New portrait memorialises first woman solicitor on island of Ireland

New portrait memorialises first woman solicitor on island of Ireland

Dorothea Heron

The Law Society of Northern Ireland has unveiled a portrait of Dorothea Heron, who made legal history as the first woman to qualify as a solicitor anywhere on the island of Ireland.

Born in Harcourt Street in Dublin on 19 August 1896, Deasie — as she was known to her family — was educated at Belfast’s Victoria College and later at Queen’s University Belfast, where she read classics and graduated in 1918. She later returned to QUB to study law, graduating with a first-class degree in 1921.

The Sex Disqualification (Removal) Act 1919 opened the professions to women and Ms Heron became the first woman in Ireland to be apprenticed to a solicitors’ firm, namely T M Heron in Belfast.

On 17 April 1923, she was registered as a solicitor in the roll of solicitors by the Law Society of Ireland in Dublin. Amid the partition of the island into two jurisdictions, the two Law Societies decided apprentices could register on the rolls of both.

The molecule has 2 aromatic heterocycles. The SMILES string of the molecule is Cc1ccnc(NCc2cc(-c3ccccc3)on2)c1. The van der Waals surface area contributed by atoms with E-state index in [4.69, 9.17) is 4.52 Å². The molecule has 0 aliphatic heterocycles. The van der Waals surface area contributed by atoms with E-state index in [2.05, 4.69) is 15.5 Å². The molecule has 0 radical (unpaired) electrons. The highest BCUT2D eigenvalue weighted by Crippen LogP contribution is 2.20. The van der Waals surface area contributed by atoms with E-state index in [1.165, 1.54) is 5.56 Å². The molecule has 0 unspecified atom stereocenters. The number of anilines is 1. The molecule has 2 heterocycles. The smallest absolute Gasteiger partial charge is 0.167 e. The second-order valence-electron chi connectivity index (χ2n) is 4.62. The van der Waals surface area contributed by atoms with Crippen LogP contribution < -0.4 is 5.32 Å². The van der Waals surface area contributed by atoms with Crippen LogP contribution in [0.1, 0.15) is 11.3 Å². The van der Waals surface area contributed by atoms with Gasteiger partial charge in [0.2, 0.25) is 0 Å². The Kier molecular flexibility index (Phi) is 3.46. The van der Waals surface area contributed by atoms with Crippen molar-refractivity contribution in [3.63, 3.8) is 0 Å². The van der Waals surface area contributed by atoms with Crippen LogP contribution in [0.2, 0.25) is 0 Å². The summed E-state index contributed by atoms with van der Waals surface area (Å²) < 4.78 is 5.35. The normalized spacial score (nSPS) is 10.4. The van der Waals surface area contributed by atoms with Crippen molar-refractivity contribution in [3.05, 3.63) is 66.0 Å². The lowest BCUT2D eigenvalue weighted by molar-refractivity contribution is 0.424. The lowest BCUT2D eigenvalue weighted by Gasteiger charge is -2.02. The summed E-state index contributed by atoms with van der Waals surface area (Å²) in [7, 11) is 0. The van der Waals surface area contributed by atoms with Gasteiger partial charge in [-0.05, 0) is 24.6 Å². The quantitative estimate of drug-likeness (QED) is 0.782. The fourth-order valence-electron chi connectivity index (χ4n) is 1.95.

Ms Heron continued to work in her uncle’s firm as a conveyancer, which did not require her to apply for annual practising certificates. She remained in the firm until her retirement in 1946.

Her last remaining years were spent living in Portstewart and sadly she passed away as the result of a stroke in 1960 at the age of 63.

The new portrait was unveiled yesterday at a ceremony at Law Society House in Belfast by past president Margaret Elliott and new president Darren Toombs.

Mr Toombs said: “The Society is delighted to unveil the portrait of Dorothea Heron, a truly inspirational woman and solicitor. Through her actions she empowered countless generations of women to pursue a career in the law.

“Her success inspired others including Thomasina McKinney, who became the first woman president of the Law Society Northern Ireland in 1978.

“Her legacy lives on and is evident in the majority of trainee solicitors at the Institute of Professional Legal Studies at Queens University Belfast are now women (70 per cent) and in 2023, women solicitors make up the majority of the profession under 35 years old.

“The firm of T M Heron Belfast still practices today as Diamond Heron, and they can be justly proud of Dorothea who like her contemporaries in the legal profession decided that women were entitled to a career in the law.”

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